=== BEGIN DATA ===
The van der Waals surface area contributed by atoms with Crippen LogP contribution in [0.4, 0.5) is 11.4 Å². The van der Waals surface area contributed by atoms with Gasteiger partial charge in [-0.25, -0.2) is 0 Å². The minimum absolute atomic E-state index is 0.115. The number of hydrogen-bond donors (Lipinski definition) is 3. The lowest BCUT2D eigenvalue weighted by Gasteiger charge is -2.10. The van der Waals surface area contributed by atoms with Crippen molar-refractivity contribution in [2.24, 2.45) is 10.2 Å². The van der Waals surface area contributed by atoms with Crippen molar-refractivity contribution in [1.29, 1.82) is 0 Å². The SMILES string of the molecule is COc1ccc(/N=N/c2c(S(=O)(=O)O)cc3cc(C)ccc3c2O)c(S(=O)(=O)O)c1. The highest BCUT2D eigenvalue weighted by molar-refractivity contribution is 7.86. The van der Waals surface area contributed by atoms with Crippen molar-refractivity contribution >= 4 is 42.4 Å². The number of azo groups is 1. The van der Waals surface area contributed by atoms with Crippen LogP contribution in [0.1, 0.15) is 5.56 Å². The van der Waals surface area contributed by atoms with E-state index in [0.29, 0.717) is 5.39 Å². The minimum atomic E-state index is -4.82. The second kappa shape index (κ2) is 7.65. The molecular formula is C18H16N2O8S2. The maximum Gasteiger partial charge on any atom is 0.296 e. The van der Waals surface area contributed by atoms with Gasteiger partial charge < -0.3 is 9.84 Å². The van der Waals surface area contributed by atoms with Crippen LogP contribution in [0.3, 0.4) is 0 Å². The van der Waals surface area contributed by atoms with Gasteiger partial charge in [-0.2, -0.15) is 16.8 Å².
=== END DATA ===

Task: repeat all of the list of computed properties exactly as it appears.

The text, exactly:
The van der Waals surface area contributed by atoms with Crippen LogP contribution in [0.4, 0.5) is 11.4 Å². The van der Waals surface area contributed by atoms with Gasteiger partial charge in [-0.25, -0.2) is 0 Å². The minimum absolute atomic E-state index is 0.115. The number of hydrogen-bond donors (Lipinski definition) is 3. The lowest BCUT2D eigenvalue weighted by Gasteiger charge is -2.10. The van der Waals surface area contributed by atoms with Crippen molar-refractivity contribution in [2.24, 2.45) is 10.2 Å². The van der Waals surface area contributed by atoms with Crippen molar-refractivity contribution in [1.29, 1.82) is 0 Å². The SMILES string of the molecule is COc1ccc(/N=N/c2c(S(=O)(=O)O)cc3cc(C)ccc3c2O)c(S(=O)(=O)O)c1. The highest BCUT2D eigenvalue weighted by molar-refractivity contribution is 7.86. The van der Waals surface area contributed by atoms with Crippen molar-refractivity contribution >= 4 is 42.4 Å². The number of azo groups is 1. The van der Waals surface area contributed by atoms with Crippen LogP contribution in [0.1, 0.15) is 5.56 Å². The van der Waals surface area contributed by atoms with E-state index in [0.29, 0.717) is 5.39 Å². The minimum atomic E-state index is -4.82. The second kappa shape index (κ2) is 7.65. The molecular formula is C18H16N2O8S2. The maximum Gasteiger partial charge on any atom is 0.296 e. The van der Waals surface area contributed by atoms with Gasteiger partial charge < -0.3 is 9.84 Å². The van der Waals surface area contributed by atoms with Crippen LogP contribution in [0.3, 0.4) is 0 Å². The van der Waals surface area contributed by atoms with Gasteiger partial charge in [-0.2, -0.15) is 16.8 Å².